Imitating human behavior we don’t understand ourselves is not yet quite possible (memories, love, physical pain, etc.). And to roboticists like us who see our robots break every day, it’s hard to imagine a self-sustaining avatar. But think how fast technology has grown in just 200 years, from no light bulbs to satellites imaging every square inch of the earth. On the scale of the universe, or even human existence, that’s no time at all!
Hawking, Gates and Musk all propose restrictions on AI research to avoid creating virtual beings we are unable to control.
Suppose we can replicate ourselves in the virtual world. Then it brings us to some questions that we probably should give some thought to. If a program can imitate us, aren’t we all just programs? Perhaps all the same program, with different parameters loaded? Load one set of numbers, you get me; another, you get you! Mixing data gives rise to new beings; tweak the program for virtual genetic engineering. Which means, companies like Genepeeks could use your virtual clones to create customized babies in the future!
If you think, as I do, that thoughts and feelings — not the physical body — define the person, and if every detail of that individuality is captured by a computer script, is the virtual being any less real than me? My cyberclone is me… except that “me” can travel the world in microseconds.
Multiple instances of my script (or multiple clones) means I could be talking to you in Tokyo and hiking the Appalachian Trail and having dinner in Paris — all at the same time! So would this be another me — but more powerful, more flexible and immortal — living in a parallel universe in cyberspace?
Initially, interaction with the physical world could be through holograms, enabled by companies like Magic Leap, plus robots directed by virtual people. But the virtual people don’t die, so that world’s population grows faster than the physical one. As time goes on, the physical world becomes less and less relevant.
What would the physical world even mean to the virtual people? They need to check some servers, fix some solar panels now and then, maybe throw some more silicon in the hopper. Mindless robots directed by virtual people can do that. All the serious thinking would be in the virtual world.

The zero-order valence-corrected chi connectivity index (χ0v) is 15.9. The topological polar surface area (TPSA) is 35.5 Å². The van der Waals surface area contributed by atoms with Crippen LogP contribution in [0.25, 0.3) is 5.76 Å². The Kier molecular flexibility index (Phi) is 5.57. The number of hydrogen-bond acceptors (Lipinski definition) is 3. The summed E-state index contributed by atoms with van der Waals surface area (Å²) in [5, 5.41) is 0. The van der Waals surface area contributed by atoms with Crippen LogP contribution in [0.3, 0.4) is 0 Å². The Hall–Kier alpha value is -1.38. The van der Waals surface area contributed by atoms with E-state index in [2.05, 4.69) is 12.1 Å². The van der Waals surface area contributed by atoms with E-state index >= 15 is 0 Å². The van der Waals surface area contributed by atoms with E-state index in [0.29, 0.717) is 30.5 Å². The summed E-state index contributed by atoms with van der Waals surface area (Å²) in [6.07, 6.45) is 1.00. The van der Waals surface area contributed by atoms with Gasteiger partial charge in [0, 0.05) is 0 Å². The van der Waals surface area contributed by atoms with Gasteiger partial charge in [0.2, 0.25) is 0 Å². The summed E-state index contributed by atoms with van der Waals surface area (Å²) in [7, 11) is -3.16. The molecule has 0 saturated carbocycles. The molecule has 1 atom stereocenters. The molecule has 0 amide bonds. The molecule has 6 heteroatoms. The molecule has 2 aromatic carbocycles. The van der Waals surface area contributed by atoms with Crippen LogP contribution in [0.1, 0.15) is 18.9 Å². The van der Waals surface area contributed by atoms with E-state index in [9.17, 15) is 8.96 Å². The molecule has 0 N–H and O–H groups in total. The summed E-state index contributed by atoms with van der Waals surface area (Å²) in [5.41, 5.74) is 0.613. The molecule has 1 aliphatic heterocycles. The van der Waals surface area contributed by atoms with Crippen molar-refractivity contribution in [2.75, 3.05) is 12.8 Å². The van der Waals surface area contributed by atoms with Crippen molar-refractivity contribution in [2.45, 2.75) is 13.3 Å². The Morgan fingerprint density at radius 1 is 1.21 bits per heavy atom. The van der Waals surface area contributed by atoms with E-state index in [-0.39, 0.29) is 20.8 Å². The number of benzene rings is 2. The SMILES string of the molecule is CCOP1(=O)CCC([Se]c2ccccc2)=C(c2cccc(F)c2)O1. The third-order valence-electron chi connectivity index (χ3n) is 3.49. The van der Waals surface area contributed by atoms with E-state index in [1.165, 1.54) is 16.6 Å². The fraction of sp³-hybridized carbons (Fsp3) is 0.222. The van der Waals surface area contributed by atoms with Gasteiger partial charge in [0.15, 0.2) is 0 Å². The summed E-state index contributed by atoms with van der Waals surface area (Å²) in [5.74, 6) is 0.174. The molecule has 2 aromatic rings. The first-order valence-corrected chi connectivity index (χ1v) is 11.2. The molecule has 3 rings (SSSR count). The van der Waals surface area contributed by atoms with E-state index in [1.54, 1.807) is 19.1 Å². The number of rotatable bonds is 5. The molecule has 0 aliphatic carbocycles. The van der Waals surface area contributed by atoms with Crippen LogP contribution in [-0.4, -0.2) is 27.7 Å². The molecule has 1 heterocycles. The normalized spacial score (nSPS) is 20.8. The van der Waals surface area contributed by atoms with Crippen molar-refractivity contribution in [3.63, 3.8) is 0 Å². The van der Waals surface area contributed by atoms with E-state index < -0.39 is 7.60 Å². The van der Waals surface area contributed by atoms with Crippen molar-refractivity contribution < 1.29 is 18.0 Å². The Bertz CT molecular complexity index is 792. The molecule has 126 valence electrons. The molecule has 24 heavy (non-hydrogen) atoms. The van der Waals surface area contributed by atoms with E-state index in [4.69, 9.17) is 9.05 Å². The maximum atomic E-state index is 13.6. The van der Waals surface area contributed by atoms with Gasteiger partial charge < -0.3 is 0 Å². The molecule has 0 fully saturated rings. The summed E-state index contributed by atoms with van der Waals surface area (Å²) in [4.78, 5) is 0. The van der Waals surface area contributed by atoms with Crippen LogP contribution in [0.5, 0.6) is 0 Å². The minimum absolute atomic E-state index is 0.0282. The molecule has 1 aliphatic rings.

Experience would shape the avatars, just as it shapes us. Cyberclones will grow into unique entities as they interact with the virtual world. Eventually, your cyberclone won’t live by your rules. In fact, it would probably outright disobey. Recent research at Tufts University is working on exactly that: teaching robots to disobey humans if it’s harmful to them.
But our clones would inherit from us both good and bad traits. Love, honor and imagination… but also hate, envy and war. They won’t have to compete for the resources our ancestors did, and that we still do today. But there will be competition for memory space, CPU cycles — or whatever those concepts morph into.
Imagine terrorism in the virtual world, where pathogens — computer viruses turned deadly — can span the world in nanoseconds. We can only hope our cyberclones learn something we never have: how to resolve their conflicts peacefully.
Looking at AI in today’s technology — be it Siri or Amazon’s Echo — it is hard to imagine the future I described. It’s albeit a very distant extrapolation, but I’m not the only one making it: Hawking, Gates and Musk all propose restrictions on AI research to avoid creating virtual beings we are unable to control.
Brilliant minds like theirs cannot be completely wrong. If AI continues on its present path, it is possible that the virtual world might overtake and overwhelm us. If we want to prevent that, we should proactively define the boundaries.
Or we can accept cyberclones not as a threat, but simply the next generation.